Eyes to see, ears to hear: Not a time for vengeance

In the final days of Jesus’ ministry, “so many thousands of the multitude had gathered together that they trod upon one another” in their desire to hear him. Luke reports that Jesus spoke first to his small group of disciples and said, “Nothing is covered up that will not be revealed, or hidden that will not be known.” There is, he warned, a larger truth than the one you think you know.

“When you see a cloud rising in the west, you immediately say, ‘It is going to rain’; and so it happens. And when you see the south wind blowing, you say, ‘There will be scorching heat’; and it happens. You hypocrites! You know how to interpret the appearance of earth and sky, but why do you not know how to interpret the present time?”

What keeps the vast majority of Americans from interpreting the wider meaning of what happened in the horror that struck this nation on September 11? We see only the obvious, and we are angry and overwhelmed with grief, as indeed we should be. We see the ugly, calculated assault that led to more than 5,000 deaths and the loss of billions of dollars. We respond, under the rhetorical guidance of our president, with a determination to “go to war” against an unseen enemy.

But those are the obvious responses. Surface data evoke immediate, predictable and understandable reactions. We prepare for the rain and the heat by hauling out the umbrellas and moving into the shade. But we do not take the next step and “interpret the present time.” Why not? Because we are trapped in the limited vision of our narrow perspective.

Massive crimes have been committed against our people and our nation. Some of those responsible for these crimes died in the plane crashes. Others remain behind, and justice demands we hold them accountable. But justice is not retaliation. We retaliate only because we want to lash out to satisfy our hunger for revenge. Massive revenge is not only self-destructive, it is precisely how our attackers expect us to respond. Writing in the Times of London, Oxford professor Michael Howard warns that a massive U.S. retaliation would be a terrible mistake from a strategic point of view. In his study of the history of terrorism, Howard has learned that one of the goals of terrorist activity is to provoke an enemy into such “savage acts of suppression” that the terrorist will gain international sympathy for his cause. The savage Turkish reaction to Armenian “provocation,” for example, which almost eliminated the Armenians from history, created universal horror in the process.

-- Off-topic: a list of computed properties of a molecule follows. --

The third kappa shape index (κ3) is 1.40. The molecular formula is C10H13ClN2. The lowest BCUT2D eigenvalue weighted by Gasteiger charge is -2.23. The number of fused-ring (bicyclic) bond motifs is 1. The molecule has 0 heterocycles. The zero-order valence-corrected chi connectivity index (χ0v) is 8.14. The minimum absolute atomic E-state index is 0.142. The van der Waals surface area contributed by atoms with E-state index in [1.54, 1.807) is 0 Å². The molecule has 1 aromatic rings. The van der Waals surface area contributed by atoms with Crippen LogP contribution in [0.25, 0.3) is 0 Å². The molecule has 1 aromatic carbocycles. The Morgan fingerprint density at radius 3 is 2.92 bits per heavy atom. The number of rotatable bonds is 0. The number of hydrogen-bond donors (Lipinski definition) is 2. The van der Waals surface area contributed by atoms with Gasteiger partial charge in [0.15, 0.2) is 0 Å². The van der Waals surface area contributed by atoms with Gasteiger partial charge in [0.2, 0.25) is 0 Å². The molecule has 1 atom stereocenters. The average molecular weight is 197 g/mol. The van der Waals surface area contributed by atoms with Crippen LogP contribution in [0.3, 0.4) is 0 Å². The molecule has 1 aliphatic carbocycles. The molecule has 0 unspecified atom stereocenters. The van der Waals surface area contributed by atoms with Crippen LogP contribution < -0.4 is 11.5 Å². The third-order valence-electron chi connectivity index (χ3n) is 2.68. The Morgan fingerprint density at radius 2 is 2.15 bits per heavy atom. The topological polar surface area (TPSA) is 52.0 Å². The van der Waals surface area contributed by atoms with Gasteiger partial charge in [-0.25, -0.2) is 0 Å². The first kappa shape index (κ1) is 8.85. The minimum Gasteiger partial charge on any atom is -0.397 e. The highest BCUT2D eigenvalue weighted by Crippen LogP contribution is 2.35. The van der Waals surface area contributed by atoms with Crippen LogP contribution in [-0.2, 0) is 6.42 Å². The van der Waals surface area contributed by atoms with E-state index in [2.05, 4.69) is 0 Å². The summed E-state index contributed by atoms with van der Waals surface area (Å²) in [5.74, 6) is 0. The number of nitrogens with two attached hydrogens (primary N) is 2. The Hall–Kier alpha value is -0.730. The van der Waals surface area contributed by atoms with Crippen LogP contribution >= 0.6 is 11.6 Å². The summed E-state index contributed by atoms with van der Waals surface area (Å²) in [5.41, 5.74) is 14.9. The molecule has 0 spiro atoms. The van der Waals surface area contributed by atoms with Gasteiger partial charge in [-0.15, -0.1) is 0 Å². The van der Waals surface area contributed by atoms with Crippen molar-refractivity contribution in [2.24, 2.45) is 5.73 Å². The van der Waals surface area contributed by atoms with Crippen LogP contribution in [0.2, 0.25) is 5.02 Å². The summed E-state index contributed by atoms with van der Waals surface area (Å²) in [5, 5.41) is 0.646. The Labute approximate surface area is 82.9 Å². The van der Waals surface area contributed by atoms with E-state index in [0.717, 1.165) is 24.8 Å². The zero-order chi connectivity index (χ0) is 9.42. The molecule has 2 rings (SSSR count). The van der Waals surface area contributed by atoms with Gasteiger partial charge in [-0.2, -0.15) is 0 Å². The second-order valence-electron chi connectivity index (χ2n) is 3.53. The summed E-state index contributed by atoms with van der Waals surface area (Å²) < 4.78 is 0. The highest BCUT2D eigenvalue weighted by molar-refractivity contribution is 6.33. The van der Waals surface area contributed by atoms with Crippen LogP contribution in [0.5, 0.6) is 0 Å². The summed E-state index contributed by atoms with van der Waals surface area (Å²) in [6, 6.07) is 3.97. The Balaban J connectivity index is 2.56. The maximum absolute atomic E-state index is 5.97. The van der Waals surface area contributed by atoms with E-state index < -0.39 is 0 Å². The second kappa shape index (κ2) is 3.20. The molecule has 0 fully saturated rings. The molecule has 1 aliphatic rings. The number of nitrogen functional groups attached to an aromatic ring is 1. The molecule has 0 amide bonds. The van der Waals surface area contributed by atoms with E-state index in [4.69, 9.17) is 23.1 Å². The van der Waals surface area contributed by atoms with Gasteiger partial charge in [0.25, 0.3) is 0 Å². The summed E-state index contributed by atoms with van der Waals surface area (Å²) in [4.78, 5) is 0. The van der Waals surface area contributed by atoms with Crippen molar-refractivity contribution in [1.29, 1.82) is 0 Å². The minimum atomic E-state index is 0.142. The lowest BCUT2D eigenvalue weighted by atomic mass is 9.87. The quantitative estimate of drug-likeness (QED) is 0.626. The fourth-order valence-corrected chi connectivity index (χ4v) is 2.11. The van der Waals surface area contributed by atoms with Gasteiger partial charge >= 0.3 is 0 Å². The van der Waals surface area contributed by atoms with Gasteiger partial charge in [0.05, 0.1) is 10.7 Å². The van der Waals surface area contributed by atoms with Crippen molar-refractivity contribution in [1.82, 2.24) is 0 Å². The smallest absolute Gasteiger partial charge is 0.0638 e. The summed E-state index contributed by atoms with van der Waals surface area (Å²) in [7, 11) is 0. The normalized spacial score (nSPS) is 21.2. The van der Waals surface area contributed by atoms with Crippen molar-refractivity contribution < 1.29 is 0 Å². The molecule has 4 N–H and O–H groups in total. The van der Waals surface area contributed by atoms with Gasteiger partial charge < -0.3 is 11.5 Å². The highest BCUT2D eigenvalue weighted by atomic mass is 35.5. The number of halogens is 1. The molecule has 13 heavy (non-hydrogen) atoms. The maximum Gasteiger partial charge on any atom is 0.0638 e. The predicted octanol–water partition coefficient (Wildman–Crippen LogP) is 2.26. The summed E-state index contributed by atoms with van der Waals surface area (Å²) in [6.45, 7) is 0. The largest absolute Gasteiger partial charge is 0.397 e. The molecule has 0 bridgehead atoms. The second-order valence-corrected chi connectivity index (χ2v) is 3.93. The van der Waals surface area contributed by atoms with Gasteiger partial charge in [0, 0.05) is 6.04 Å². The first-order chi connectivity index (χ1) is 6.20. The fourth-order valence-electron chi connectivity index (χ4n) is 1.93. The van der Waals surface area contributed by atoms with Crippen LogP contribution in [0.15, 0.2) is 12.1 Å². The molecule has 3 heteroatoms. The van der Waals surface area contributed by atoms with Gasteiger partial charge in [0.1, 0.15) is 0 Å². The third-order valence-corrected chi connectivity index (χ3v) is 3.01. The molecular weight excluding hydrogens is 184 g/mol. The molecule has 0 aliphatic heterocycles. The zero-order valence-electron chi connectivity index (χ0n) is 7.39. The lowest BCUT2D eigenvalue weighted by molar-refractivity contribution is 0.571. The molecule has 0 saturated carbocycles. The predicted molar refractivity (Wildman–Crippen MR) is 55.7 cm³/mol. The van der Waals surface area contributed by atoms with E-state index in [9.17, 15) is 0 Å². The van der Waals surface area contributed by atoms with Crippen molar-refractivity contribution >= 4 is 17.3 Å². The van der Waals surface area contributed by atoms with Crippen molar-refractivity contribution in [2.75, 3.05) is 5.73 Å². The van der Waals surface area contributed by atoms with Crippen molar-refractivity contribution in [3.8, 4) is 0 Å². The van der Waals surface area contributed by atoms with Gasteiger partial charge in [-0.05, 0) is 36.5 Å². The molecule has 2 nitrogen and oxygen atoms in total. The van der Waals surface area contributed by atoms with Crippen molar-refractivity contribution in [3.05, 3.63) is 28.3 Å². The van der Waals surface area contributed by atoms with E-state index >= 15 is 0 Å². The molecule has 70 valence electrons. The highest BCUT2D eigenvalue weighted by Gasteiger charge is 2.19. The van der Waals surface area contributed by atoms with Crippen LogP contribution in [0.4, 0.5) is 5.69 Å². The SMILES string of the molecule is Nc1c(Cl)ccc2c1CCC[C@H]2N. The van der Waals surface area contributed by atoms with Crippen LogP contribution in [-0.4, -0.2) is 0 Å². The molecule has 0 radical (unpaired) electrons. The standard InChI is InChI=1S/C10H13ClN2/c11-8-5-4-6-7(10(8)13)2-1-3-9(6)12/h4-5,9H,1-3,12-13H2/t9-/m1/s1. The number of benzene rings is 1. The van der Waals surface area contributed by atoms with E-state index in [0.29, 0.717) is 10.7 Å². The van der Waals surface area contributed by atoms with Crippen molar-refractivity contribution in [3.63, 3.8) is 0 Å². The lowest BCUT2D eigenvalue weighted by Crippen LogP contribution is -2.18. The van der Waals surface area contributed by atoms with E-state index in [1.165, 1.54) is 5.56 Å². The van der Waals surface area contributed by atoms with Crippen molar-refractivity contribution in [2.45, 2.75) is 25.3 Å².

The horror of September 11 has evoked worldwide sympathy in the immediate aftermath of the attacks. Simon Jenkins of the Times (London) writes, “The world is seeing America at its best.” That sympathy could disappear quickly if we yield to a desire to punish “harboring” states such as Afghanistan: “Nobody doubts America’s power to visit unimaginable violence on others. But to what end? Americans are angry but surely not stupid. They can distinguish determination from vengeance, caution from appeasement, acts of will from acts of idiocy.” What will deter us from taking the path of vengeance? We heard a gentle suggestion at the beginning of the National Cathedral service when the dean of the cathedral, Nathan Baxter, said in his prayer: “. . . the evil hand of hate and cowardly aggression that has devastated the innocent in so many other lands has visited America this week and too many of her children are no more.”

In the context of national anger and grief, it is not likely that many in the national audience who heard the words, “in so many other lands,” turned their thoughts to the rubble of the homes, the villages, the police stations and the hospitals of the people of Palestine.

Few would have thought of those Iraqi citizens who are deprived of basic medical care, and whose land remains devastated by a U.S.-sponsored war and its ugly aftermath.

Some might have thought of the suffering of the Israeli citizens who live in constant fear of suicide bombers. Such thoughts would have come from those whose perspective embraces Israeli sufferers as members of our international family. But the human family is global.

George Semaan, editor of the London-based Arabic-language newspaper Al Hayat, warns that the U.S. will not be able to uproot terrorism “unless it changes its perspective on how it builds its interests and how it defends them, by building a network of relationships that takes into consideration the interests of others who are weak and who have rights but are incapable of imposing these interests or these rights.”

This is not a time for vengeance. It is a time for justice, and for reordering how we view the world. Let those who have ears to hear, hear, and those who have eyes to see, see. Only by embracing those “who are weak and who have rights” will we be rescued from our warring madness.